interview with Piotr Olejnik | Kalisz, Poland | evil tattoo 25/09/2015

Hello Piotr Olejnik! Thanks so much for taking the time to answer some questions for our web magazine. It's my pleasure to have the opportunity to share some of my thoughts with you. Your art is very inspiring to many people out there, especially the young artists.

Q: How long have you been tattooing? How it all started?
A: An idea of being a tattooist was born already in secondary school. After I left it, I tried to work in many areas, just be able to collect money for equipment. It was over 10 years ago when the knowledge of tattooing was something hardly accessible. I never thought I'd deal with tattooing. In secondary school my friend made me a tattoo, my another friend saw that and constructed a machine. One day he came to me and asked if I could do something on his body. I think that really was the impetus, by which I felt a pleasure of doing this job. Real tattooing started about 10 years ago, when I opened my own studio.

Q: Getting into the tattoo scene nowadays seems so easy, when we have Ebay and we can buy all the equipment and start it all. But it fact, being a great tattoo artist, requires more than just a talent and great supplies. What was the hardest part in getting into the business?

- How did you learn the basic skills of tattooing? Did you have someone who teach you how to tattoo?
A: Indeed, nowadays we've got really easy access to everything. With funds we can buy equipment from lowest to highest quality. But then the young have a big challenge because the quality of work is so high that it take much effort, talent a little bit of luck to enter that stage . Although with every next year there are new names which can surprise you. When I was starting that wasn't so easy. I had to solder and sterilize needless by myself. There were very little firms which offered equipment. To get some knowledge on this topic you had to pay a lot or look for a long time someone who could teach you basic for free. However, I run to the most alone.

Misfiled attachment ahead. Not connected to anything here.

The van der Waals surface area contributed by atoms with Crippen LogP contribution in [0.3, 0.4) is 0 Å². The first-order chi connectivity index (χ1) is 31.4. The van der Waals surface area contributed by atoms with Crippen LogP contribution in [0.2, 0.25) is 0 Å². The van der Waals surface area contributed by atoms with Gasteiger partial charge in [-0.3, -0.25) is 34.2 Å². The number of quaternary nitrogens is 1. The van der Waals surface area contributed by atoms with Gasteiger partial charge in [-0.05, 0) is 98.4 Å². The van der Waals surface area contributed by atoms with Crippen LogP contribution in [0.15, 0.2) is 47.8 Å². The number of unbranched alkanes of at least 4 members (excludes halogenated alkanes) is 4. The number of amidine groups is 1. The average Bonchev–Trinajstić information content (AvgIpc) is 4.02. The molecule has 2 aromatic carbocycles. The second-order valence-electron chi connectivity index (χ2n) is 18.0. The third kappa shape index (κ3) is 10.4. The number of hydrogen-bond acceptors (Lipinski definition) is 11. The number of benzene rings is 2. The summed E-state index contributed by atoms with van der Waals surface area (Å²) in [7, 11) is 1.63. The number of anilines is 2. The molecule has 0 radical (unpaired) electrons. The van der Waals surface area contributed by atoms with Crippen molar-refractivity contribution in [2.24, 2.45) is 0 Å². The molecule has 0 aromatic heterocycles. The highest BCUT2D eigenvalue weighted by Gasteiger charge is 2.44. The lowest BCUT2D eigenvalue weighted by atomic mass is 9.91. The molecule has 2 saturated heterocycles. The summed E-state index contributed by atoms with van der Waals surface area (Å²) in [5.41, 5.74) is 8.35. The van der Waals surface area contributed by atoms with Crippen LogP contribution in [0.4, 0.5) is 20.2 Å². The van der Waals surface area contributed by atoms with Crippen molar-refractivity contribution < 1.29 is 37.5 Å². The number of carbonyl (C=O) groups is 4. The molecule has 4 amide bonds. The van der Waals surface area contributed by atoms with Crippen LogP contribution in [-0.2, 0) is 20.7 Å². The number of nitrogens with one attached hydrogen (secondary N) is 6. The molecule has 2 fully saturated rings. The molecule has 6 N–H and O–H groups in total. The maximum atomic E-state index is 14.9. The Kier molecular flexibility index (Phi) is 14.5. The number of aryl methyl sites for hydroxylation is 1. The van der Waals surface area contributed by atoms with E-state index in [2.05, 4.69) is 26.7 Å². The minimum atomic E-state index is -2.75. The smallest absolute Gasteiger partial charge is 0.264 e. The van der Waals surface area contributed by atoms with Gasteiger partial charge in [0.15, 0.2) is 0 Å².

Q: You can do almost all tattoo styles. From realism to surrealism! To be honest, I love the fact that every tattoo you do is completely different than the other tattoos, every piece is unique. How do you create those designs? Do you use sketchbook, do you draw some sketches before the final design?
A: There are some differences in my tattoos, because I still look for new inspiration. I wouldn't stop on one style, although my favorite is surrealism in which I create most. In regard to projects, I always have several prepared which I show to my clients or after we talk, I try to do the project similar to their own preferences. Of course they have to like the style of my tattooing. It's natural that every tattooist have his own specific style. I can't stand when people bring already made designs and want to multiply them and treat us like xerocopies. I usually don't cooperate with them.

Q: Your color work is impressive. Do you prefer color rather than black & gray tattoos?
A: Definitely I prefer color as you can see on most my works. However, lastly I work a lot with black, just adding some colorful accent. For sure, I never leave color.

Q: Apart from the busy tattoo schedule, you also paint. Your artworks are so great! I love them all. What medium you find as your favorite?  Do you also do custom artworks for sale? If so, please feel free to write your promotional link, where my readers can buy some of your paintings.
A: Painting is something very important to me. It is second thing next to tattooing I could do professionally. Unfortunately, because of the busy schedule, I can't devote as much time as I would for painting. Although I try to do that everyday. I show just a bit of my works in public. Definitely they differ from these I've shared. In regard to artists from I take it is for sure Zdzislaw Beksinski. In his works he move us to incredible world of his fascinating imagination. Also it is Tomasz Alan Kopera, the artist from the new generation. With his every next work he surprises more and more. I often use ideas from their artworks in my tattoos. Actually I'm on a stage of building new studio which has got about 60 m2 desired for painting workshop. I'm going to paint minimum 2-3 hours after finished tattooing. All the time I try to cultivate my skills. Maybe with time I separate the week in half for time and possibility to do both things. As to selling, I'll want put up them for auction in some time starting from low bids.